[4] Or any other group, of course, but I’m only focusing on women’s rights in these essays.

[5] Or equally armed or equally aggressive or equally trained or whatever it might take to equalize Raw Power.

[6] This could also be Chivalry in many cases. I am thinking of the use of the Military and Police to enforce anti-rape laws which would fall more under Patriarchy than Chivalry.

[7] By “acceptable” I mean “among those methods of social persuasion which I will be considering” and by “unacceptable” I mean “not among those methods of social persuasion which I will be considering”. I am not going to argue against violent social persuasion. That is outside the scope of this essay.

[8] They probably both have a common cause such as warmer weather.

Feminists for the Patriarchy

This is Part 1 in a series on gender roles and feminism. For more see Part 2 Social Constructs, Part 3 Christian Hedonism, Part 4 Christian Gender Rolesand Part 5 Proof of the Existence of God(s).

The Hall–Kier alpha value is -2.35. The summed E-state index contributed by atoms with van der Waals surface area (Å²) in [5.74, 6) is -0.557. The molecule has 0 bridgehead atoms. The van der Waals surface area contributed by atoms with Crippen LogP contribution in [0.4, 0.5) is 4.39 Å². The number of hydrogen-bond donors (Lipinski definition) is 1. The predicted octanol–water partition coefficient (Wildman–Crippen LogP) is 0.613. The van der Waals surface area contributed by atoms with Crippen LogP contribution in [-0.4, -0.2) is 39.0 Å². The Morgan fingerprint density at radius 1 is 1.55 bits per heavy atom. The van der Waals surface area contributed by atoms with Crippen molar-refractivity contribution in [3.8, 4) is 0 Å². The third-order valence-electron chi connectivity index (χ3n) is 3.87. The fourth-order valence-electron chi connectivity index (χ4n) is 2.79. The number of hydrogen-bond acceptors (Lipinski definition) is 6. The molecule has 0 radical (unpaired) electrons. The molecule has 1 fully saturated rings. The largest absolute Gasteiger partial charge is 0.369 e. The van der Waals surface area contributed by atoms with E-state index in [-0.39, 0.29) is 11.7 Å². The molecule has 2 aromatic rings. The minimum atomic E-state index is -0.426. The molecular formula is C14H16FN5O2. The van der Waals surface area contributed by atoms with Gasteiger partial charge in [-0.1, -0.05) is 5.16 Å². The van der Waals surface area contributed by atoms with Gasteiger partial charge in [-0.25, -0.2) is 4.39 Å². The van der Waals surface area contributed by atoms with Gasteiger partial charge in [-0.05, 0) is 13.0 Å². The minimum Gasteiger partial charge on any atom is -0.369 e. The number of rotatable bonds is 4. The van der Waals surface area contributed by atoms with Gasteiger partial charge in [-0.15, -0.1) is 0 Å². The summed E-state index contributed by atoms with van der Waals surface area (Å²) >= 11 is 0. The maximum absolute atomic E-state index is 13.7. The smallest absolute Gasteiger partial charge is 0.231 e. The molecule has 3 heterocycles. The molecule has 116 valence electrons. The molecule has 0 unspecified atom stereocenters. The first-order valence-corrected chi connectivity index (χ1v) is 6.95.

A good way to carefully address disagreements is to be precise about three things: system, goal, and method[1]. A system is the context in which you are working- the facts that you are assuming to be the case for the sake of addressing a specific goal. I hope that goal and method are self-explanatory[2] . It is generally better to first start with goal and system, and then figure out the best method for attaining said goal given the system.[3]

I am going to compare two ideologies- Feminist Egalitarianism and Christian Complementarianism- and I am going to argue that, contrary to popular belief, they largely agree on method and only disagree on goals. I believe this is important because realizing this will help us avoid wasteful arguments about method.

Many Feminist Egalitarians criticize the Complementarian ideal of giving women rights and privileges through the methods of Patriarchy and Chivalry, however, I will argue that the methods advocated by Feminist Egalitarianism are nothing but disguised Patriarchy and Chivalry. Then we can move on to the real issue, which is the disagreement about which goals we should be pursuing with the already agreed upon methods of Patriarchy and Chivalry.